LAREDO, Texas - For those traveling across the U.S. border ahead of Easter, customs officials are reminding celebrants to limit the number of decorated eggshells in their luggage.
Cascarones, confetti-filled eggshells that are popular throughout Mexico and parts of Texas, are limited to 12 or fewer per passenger, the U.S. Customs and Border Protection said in a statement last week.
The agency added that the shells can also be decorated, etched, or painted, "but they must be clean, dry, and free of any egg residue (egg yolk and egg white have been removed)."
The reason for the limited number of decorated eggshells is to prevent further spread of disease, the CBP said – specifically mentioning how both Newcastle Disease and Highly Pathogenic Avian Influenza (HPAI) can spread through contaminated eggshells.
Newcastle Disease is a highly contagious, fatal viral disease that affects a substantial number of bird species, attacking respiratory, nervous and digestive systems, according to the U.S. Department of Agriculture. It can kill up to 90% of exposed birds, and poultry die without even showing any clinical signs, officials said.
HPAI is also a viral disease that can cause "exceptionally high mortality, especially in turkeys," officials said. The virus infects chickens, turkeys, ducks, partridges, pheasants, quail, pigeons, and ostriches.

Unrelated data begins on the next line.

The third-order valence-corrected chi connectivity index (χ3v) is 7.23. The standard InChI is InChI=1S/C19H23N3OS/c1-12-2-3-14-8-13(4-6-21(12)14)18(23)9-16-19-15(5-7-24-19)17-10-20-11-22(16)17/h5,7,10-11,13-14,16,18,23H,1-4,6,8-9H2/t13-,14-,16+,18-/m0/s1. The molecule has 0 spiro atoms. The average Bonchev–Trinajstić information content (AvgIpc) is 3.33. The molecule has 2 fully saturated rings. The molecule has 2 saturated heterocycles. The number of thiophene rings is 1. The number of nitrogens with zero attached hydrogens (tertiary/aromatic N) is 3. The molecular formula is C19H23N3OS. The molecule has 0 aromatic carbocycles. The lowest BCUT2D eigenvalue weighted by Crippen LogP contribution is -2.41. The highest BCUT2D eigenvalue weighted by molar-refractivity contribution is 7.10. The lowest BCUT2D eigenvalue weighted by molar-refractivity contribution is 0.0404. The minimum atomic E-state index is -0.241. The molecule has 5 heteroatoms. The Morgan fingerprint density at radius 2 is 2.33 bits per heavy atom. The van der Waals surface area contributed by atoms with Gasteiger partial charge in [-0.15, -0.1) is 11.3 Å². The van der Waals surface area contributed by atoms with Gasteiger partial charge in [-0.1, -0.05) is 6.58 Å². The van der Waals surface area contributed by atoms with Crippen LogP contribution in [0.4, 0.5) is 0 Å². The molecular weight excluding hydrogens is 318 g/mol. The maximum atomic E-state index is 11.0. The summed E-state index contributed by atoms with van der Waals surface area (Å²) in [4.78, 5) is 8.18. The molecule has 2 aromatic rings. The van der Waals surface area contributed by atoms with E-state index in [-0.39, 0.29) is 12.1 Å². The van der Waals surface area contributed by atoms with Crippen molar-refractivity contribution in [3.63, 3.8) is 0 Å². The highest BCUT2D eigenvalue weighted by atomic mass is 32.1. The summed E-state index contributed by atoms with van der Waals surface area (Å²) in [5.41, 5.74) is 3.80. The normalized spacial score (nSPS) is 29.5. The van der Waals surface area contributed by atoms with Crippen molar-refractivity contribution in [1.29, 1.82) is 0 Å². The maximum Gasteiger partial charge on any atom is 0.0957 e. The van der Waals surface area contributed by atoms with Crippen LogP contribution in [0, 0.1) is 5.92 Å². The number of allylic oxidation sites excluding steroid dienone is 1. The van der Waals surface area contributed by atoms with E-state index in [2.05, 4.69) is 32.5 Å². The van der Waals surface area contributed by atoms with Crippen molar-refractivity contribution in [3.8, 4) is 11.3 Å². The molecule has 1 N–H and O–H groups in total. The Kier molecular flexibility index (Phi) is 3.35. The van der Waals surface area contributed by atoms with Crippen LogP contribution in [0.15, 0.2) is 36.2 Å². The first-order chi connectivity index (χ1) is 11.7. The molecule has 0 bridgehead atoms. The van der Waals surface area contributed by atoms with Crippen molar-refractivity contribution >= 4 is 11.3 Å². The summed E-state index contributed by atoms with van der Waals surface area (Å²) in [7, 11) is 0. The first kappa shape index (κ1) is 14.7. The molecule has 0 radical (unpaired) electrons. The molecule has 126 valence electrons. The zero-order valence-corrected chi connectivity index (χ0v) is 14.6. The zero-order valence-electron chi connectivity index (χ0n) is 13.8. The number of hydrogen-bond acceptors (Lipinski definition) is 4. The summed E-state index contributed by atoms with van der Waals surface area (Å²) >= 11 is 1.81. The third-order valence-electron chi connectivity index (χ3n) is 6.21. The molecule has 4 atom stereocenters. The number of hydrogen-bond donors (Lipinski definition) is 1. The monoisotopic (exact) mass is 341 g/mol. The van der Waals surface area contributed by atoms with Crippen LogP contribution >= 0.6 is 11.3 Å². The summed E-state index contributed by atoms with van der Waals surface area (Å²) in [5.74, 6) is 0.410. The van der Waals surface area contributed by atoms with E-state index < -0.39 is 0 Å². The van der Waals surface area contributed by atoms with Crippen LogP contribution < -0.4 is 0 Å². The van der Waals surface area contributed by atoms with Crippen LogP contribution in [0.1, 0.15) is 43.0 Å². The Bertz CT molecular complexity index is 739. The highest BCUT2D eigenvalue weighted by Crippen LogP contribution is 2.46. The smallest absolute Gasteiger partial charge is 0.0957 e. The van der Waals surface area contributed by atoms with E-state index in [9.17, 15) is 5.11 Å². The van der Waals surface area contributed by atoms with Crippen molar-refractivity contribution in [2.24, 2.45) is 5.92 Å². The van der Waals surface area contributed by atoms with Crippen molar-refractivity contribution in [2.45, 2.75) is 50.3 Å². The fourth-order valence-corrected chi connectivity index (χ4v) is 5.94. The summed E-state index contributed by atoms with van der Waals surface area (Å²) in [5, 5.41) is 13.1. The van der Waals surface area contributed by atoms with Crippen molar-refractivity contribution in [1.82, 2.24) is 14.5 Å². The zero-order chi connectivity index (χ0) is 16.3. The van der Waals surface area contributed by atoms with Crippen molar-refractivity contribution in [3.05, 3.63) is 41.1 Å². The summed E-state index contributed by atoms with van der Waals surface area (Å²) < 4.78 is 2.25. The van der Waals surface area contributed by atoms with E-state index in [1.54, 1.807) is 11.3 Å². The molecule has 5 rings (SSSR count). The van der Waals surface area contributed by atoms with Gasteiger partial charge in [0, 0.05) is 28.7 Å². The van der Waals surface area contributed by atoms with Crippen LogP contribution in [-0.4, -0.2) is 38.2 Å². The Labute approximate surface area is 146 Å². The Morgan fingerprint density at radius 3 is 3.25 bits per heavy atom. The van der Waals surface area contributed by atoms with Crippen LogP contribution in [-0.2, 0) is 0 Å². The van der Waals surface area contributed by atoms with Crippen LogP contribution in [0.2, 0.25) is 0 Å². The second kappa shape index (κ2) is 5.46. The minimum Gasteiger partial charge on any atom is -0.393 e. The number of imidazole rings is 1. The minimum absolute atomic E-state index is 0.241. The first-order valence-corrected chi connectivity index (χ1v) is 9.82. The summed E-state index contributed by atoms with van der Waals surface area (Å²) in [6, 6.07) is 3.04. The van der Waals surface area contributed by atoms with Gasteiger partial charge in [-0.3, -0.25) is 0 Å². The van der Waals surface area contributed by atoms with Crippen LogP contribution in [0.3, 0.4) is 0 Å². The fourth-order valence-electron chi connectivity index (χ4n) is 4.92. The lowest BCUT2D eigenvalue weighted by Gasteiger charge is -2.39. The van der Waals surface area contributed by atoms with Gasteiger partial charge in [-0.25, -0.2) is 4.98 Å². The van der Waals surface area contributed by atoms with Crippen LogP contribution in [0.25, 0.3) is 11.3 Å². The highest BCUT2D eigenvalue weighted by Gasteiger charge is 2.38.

The warning comes amid the ongoing bird flu outbreak, which as of last month, had cost the government roughly $661 million and resulted in more than 58 million birds slaughtered to limit the spread of the virus.
"The past year has been devastating for the turkey industry as we experience, unequivocally, the worst HPAI (highly pathogenic avian influenza) outbreak in the industry’s history," National Turkey Federation spokesperson Shelby Newman said in February.
In its statement, CBP added that fresh eggs, raw chicken, and live birds or poultry are also banned from entry.
"Attempting to bring in these or other prohibited agricultural items would lead to traveler delays and may result in a fine ranging from $300 to $1000," the agency said.
On a typical day in 2022, CBP agriculture specialists across the U.S. seized more than 2,600 prohibited plants, meats, animal byproducts, and soils and intercepted 240 insect pests, the agency said.
This story was reported from Cincinnati.